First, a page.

I contend: caramel derives from Kara (Turkish for black) and meli (Greek for honey)

the entry on etymonline traces the root of “cara” to Latin canna (cane) or calamus (reed, cane). That simply makes no sense whatsoever.

Kara-Melis constitutes a by far more logical root. Not least with caramel and derivatives having been part of Osman cuisine.

canna and calamus appear farfetched and lacking of any connotation to the subject.

When and where was the word kara-melis created, and where is the first English-language source that uses the word? Many things sound like good ideas but turn out not to be true.

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Kara and Meli (greek μέλι) - the s slipped in erronously and I had amended it in the caption previously already.

All I am contending here, is that the offered etymological roots on this platform for caramel appear far fetched and void of any likelyhood.

It is I who suggests an, imho, more likely etymological genesis of the term caramel.

Kara = Turkish for black and Meli (μέλι) = Greek for hony

I have, so far, not seen any reference to this proposition yet, anywhere else.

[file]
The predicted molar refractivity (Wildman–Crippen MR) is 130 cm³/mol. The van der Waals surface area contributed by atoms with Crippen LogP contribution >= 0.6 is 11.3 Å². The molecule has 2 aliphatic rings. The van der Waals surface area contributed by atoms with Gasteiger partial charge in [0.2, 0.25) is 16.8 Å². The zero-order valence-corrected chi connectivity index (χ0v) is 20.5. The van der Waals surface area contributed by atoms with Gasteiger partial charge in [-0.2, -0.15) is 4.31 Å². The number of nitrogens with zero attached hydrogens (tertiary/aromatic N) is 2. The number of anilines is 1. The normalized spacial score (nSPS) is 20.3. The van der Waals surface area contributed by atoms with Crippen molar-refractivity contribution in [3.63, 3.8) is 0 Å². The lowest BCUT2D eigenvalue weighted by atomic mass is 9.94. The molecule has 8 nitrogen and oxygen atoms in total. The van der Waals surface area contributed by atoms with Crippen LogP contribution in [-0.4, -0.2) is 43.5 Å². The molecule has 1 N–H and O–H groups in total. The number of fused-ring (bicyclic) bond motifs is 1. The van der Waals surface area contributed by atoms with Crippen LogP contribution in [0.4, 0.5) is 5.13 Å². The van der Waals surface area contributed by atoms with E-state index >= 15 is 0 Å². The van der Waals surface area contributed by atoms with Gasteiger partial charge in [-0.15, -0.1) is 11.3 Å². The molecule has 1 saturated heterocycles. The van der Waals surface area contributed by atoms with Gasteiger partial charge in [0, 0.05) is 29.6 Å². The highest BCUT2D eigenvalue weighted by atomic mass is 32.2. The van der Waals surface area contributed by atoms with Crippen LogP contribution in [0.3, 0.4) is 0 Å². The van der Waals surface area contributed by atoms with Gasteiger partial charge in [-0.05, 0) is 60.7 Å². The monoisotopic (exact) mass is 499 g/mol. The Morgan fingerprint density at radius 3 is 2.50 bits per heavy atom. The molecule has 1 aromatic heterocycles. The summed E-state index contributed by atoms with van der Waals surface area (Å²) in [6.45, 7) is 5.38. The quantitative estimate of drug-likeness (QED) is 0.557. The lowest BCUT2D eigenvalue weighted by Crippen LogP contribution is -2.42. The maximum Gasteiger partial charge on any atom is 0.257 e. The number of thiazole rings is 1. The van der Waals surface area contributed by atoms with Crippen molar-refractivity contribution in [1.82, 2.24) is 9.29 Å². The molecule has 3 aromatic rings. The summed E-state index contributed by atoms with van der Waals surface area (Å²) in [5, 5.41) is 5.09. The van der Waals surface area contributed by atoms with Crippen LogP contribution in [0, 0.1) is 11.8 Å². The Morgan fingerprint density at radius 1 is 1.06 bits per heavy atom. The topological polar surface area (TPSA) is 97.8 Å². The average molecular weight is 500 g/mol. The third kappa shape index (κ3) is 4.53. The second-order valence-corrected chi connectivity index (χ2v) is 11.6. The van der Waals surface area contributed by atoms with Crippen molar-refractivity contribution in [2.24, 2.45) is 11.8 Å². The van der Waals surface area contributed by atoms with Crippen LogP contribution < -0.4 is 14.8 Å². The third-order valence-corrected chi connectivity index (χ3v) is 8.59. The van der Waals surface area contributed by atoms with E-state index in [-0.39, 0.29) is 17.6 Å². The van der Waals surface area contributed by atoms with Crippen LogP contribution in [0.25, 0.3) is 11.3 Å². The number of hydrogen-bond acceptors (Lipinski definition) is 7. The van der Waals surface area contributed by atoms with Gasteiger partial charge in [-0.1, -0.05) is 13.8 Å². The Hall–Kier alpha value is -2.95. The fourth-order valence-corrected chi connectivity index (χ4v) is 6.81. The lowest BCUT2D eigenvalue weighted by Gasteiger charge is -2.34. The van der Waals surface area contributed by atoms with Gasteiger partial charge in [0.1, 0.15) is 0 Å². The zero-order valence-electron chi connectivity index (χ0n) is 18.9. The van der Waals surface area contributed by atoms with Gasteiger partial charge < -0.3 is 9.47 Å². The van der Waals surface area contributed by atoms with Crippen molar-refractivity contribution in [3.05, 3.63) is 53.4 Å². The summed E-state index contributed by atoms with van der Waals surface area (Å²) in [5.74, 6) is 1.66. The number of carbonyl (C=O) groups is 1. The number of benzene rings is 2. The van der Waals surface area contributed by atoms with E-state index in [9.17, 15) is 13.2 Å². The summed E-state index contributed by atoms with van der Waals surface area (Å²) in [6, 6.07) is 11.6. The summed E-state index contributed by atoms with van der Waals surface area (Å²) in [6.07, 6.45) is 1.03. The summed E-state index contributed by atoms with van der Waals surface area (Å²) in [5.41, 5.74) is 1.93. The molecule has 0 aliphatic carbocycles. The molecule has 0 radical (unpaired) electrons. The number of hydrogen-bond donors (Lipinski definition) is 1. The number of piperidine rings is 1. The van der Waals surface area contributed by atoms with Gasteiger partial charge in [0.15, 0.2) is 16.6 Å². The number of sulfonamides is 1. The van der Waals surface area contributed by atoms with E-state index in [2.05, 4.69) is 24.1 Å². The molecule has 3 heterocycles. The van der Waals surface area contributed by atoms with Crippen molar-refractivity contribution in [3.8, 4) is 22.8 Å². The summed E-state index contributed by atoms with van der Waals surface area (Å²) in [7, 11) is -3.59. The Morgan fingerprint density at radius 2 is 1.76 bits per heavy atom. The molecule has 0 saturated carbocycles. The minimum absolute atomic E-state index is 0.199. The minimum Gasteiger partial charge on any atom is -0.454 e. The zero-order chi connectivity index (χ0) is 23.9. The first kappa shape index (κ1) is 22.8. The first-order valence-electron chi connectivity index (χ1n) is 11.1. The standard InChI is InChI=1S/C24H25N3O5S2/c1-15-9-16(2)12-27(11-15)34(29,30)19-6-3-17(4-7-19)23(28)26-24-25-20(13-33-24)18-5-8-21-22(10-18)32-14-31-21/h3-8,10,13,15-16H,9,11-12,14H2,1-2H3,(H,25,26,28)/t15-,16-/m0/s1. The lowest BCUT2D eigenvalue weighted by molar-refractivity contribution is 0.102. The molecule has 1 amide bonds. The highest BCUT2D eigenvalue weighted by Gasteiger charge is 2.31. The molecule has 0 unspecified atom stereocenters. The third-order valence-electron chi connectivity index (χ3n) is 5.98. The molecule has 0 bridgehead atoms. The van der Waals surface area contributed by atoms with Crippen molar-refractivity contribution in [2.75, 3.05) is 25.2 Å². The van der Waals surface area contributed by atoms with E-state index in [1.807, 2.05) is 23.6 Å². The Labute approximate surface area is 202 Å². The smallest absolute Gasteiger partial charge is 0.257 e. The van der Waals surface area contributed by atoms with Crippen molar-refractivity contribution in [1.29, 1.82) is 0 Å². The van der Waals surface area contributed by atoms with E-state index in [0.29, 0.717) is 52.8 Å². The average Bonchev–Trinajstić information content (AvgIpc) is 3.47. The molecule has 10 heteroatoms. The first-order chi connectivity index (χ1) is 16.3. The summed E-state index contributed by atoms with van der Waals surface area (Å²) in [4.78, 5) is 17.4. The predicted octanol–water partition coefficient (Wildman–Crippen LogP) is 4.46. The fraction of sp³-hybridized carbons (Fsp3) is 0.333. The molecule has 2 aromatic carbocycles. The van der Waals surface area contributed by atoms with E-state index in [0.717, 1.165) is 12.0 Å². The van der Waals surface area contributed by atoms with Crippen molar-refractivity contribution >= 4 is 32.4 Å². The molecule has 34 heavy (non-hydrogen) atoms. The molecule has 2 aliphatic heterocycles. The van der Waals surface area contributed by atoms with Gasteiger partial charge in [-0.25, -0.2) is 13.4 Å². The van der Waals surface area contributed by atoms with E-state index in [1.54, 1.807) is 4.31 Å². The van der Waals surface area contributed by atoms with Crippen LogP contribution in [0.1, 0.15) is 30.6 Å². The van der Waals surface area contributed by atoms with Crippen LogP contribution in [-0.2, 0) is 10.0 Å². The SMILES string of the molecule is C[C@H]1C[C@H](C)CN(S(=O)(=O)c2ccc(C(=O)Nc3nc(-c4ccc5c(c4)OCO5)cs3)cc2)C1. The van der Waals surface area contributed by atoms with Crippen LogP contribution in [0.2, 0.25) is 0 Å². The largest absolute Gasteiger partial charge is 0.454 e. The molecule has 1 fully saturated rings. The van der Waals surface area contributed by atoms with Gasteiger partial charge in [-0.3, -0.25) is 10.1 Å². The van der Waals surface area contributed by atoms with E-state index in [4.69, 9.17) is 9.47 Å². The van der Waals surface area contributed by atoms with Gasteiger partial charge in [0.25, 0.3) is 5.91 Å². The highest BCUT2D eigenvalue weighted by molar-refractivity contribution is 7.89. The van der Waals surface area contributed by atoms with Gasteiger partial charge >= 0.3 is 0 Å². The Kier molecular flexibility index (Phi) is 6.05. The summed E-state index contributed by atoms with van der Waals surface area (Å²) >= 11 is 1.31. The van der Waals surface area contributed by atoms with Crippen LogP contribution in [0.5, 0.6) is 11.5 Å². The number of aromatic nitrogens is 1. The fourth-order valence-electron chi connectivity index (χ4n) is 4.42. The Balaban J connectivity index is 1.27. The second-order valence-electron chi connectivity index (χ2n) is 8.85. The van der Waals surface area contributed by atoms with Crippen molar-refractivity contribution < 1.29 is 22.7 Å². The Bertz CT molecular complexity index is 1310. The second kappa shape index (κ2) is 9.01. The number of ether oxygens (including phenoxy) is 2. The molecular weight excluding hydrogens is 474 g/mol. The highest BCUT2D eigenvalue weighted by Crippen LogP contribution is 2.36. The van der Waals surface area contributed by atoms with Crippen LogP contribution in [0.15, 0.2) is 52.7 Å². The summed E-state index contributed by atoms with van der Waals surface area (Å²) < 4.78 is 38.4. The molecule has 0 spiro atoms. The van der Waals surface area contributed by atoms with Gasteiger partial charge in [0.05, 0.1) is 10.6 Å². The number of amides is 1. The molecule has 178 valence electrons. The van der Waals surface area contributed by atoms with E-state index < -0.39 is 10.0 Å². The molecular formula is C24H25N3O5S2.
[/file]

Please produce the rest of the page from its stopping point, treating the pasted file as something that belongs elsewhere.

Nevertheless, ask yourself, if “canna” or “calamus” as a root for “cara” sounds like a good idea, then take into consideration my suggestion, with some common sense, and decide which likelyhood appears more logical…

kara-meli (caramel)

I assume, the term evolved in Greek speaking circles during the time when Greece was part of the Ottoman (Turkish) Empire, or by diaspora Greeks living in Turkish speaking environs.

I understand. Unfortunately, accepting what seems likely (or logical) often leads to a false result. If there are two trails of evidence, of course we should go to the logical one first. But if only one trail of evidence exists, there’s no choice but to follow it. Illogical things are a problem, but disregarding the evidence would be insane.

(It is obviously a good idea to search for evidence to support the logical conclusion.)